Table 2.5 Slave trade cases involving French dhows in parallel with cases of the Royal Navy abuse of the right of visit on French dhows between 1858 and 1914 in the Western Indian Ocean. (Continued)

Year and archives references

Name of the boat and nature of the incident

Place and type of vessel

Slave trade cases (only cases in the Indian Ocean are numbered)

Abuse of the right of visit cases

1900, September 3, MAE CADC 180 CP COM 46,113

French dhow 'Fath el Kheir’, M10, seized and sold for being engaged in the slave trade by the Portuguese Navy

Langa, Mozambique Dhow

43

1902, September, Charles Brunet-Millon, Boutriers de la Mer des Indes, 264-265

French dhow owner and French protégé Djouma Ben Mbarak arrested in Zanzibar

Zanzibar Dhow

1902, March, Charles Brunet-Millon, Boutriers de la Mer des Indes, 294

A French dhow 'Fath el Keir’ sank in Dubai after a collision with a Muscat Dhow

Dubai Dhow

1903, April, Charles Brunet-Millon, Boutriers de la Mer des Indes, 296

Five French protégés arrested in on their Badan dhow by H.M.S. 'Perseus’ near Ras Abou Daoud and sent to prison by Captain Cox for breaking quarantine

Sur, Persian Gulf Dhow

19

1907, March, 180 CP COM 47,184

French dhow ‘Kadra’, seized by the 'Aréthuse’ for being engaged in the arms trade and taken to the French Consul in Muscat

Ras Hafoun, Somalia Dhow

1909, February, 180 CP COM 47, 223

French dhow 'Zaher’ previously known as 'Marseille’, arms on board abusively seized by the Italian Navy

Ras Hanouf, Somalia Dhow

French flag in the Indian Ocean 69

(Continued)

Table 2.5 Slave trade cases involving French dhows in parallel with cases of the Royal Navy abuse of the right of visit on French dhows between 1858 and 1914 in the Western Indian Ocean. (Continued)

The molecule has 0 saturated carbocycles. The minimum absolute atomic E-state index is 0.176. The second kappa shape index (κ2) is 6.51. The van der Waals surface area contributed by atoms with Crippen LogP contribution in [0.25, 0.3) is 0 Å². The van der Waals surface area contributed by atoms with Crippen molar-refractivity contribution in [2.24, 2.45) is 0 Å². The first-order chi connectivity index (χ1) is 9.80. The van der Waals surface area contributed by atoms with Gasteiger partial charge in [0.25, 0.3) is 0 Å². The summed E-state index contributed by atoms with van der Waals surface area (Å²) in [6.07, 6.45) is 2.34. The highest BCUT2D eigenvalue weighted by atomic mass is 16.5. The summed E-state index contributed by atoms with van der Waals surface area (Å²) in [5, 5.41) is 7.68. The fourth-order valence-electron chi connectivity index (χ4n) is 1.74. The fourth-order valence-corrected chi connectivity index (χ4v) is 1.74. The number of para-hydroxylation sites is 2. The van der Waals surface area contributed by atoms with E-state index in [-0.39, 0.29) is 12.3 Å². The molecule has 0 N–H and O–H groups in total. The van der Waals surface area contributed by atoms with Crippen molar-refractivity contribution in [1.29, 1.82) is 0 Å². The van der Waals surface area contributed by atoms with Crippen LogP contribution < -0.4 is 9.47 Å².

Year and archives references

Name of the boat and nature of the incident

Place and type of vessel

Slave trade cases (only cases in the Indian Ocean are numbered)

Abuse of the right of visit cases

1911, July, 180 CP COM 47,244

French dhow ‘Mo^affa’ abusively visited by the British Navy

Persian Gulf Dhow

20

1914, October, MAE CP COM 47, 293

French dhow ‘Selamti’ forced to pay a bribe (extortion case? ) by the Sultan of Ras Korei

Ras Korei, Persian Gulf Dhow

TOTAL NUMBER OF CASES

43

20

The slave trade in Zanzibar

French flag in the Indian Ocean 71 flag’.74 He based his conclusion on a report sent to him by Captain De Horsey written in July 1861. The navy officer denounced that ‘negroes ... are constantly being imported to Mayotte ... [and] not called slaves but engagés’.75 Twenty-three years later, Kirk in Zanzibar denounced ‘a large slave trade from the Portuguese possessions to the French colonies in Madagascar and the Comoro islands’ when ‘a large dhow’ under French colours ‘fully loaded up at Kisanga with slaves ... sailed for Nossi-Bé’.76